Over the past three months, I've been heads down working on our upcoming "Forrester Wave™ For Human-Centric BPM Suites, Q3 2010" report. I've also been on the road over the past five weeks attending and presenting at different BPM vendor conferences - gotta love Vegas! I must admit I have barely had time to keep tabs on my different BPM tribes - blog sites, Twitter conversations, and LinkedIn discussions. I've been checking in here and there around different camp fires and adding a little spark occasionally when something interesting caught my eye.
But today, I ran across a simmering debate around social BPM on different blog sites, here and here. Seems like this is fast becoming the hottest topic in BPM. Guess I shouldn't be surprised since I helped drive the conversation around social BPM over the last year. It's very good to see the conversation evolve and also good to see different perspectives on how social can help improve all aspects of BPM initiatives.
Earlier this month I delivered a presentation on social BPM at IBM's Impact 2010 event. This presentation provided the most up to date perspective on how we see customers using and applying social techniques and methodologies to BPM initiatives. During the session, we framed social BPM in the following way:
As you may know from my previous blog post, on Thursday last week I delivered the Forrester Teleconference titled Increasing the Maturity of Your BPM Center of Excellence. This blog post summarizes the organizational practices discussed during the teleconference for those of you who could not attend:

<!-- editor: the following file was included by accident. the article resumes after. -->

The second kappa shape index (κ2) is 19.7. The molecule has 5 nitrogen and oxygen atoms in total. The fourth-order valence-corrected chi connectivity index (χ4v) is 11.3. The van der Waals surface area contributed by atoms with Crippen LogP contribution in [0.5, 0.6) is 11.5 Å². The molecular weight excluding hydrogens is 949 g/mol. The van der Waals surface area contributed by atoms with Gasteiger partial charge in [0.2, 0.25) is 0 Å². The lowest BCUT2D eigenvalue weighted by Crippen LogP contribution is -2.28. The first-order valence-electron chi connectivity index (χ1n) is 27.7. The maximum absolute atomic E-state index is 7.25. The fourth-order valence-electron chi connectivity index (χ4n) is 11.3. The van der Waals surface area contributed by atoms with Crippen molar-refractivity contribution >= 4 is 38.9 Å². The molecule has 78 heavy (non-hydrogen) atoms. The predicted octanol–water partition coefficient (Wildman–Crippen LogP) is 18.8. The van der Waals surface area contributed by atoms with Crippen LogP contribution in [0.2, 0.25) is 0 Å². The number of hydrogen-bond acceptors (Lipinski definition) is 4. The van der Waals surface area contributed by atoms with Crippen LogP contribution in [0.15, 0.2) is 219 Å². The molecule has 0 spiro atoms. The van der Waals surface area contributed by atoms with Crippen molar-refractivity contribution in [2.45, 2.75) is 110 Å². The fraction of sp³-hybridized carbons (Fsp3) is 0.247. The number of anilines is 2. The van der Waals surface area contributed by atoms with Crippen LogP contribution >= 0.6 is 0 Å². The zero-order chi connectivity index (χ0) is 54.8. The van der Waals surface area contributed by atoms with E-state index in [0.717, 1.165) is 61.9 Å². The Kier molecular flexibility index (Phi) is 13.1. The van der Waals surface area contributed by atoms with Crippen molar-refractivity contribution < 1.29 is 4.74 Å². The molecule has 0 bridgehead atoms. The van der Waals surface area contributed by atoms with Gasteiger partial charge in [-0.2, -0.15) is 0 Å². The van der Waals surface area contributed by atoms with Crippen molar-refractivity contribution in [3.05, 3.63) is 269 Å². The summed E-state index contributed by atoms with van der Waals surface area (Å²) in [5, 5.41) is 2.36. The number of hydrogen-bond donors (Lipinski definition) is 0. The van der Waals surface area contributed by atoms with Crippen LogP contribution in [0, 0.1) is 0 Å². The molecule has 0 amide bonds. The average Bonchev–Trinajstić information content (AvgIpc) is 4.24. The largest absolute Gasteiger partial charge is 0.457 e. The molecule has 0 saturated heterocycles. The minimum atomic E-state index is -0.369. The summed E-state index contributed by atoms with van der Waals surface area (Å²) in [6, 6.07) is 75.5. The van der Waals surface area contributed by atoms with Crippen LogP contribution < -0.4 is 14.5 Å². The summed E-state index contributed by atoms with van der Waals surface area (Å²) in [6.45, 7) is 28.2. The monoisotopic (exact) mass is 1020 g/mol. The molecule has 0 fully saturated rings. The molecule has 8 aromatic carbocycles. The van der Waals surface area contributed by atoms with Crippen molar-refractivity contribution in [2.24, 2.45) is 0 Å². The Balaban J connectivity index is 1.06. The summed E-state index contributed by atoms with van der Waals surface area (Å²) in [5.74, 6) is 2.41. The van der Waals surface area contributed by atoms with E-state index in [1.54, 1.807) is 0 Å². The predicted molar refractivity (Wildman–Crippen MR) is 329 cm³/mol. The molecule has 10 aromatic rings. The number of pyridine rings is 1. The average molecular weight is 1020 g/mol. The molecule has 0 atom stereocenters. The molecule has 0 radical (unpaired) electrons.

Assess the enterprise's BT maturity level. Forrester has developed a business technology (BT) maturity self-assessment approach. I presented an example of how to use it in a recent blog post. Perform the assessment with key business stakeholders first -- the CEO, COO, CFO, BU leaders -- then go for IT. Visualize the existing business-IT alignment gap at your enterprise and develop an improvement plan focusing on organization, enabler processes, and behaviors.
Develop unified BT demand management function. BPM initiatives emerge when and where business stakeholders need them. The pervasiveness of technology services allows these change agents to roll out process improvements with or without support from the IT department. But you will need a place where everything comes together to ensure that investments are synchronized and beneficial at the enterprise level. This business demand function must establish also the enterprise's governance, monitoring and control framework, and provide strategic directions for BT.
I am including the text of a recent customer inquiry, which nicely summarizes a common challenge among IT executives:
“Within our current IT organization, we have a team whose function is to provide technical project business analyses, project management and quality assurance. The same team handles the project portfolio and capital project budgeting. Within the team are account managers, whose primary function is to act as the liaison between IT and business units. The account managers spend time with the business unit leaders to understand their technical needs and look for business processes that might be automated. That information is what is ultimately used to build the ongoing IT project portfolio.
We are looking at re-aligning the account management role into more of a "business technology service delivery" model. Does Forrester provide information that might assist our efforts to mold into a service delivery organization?”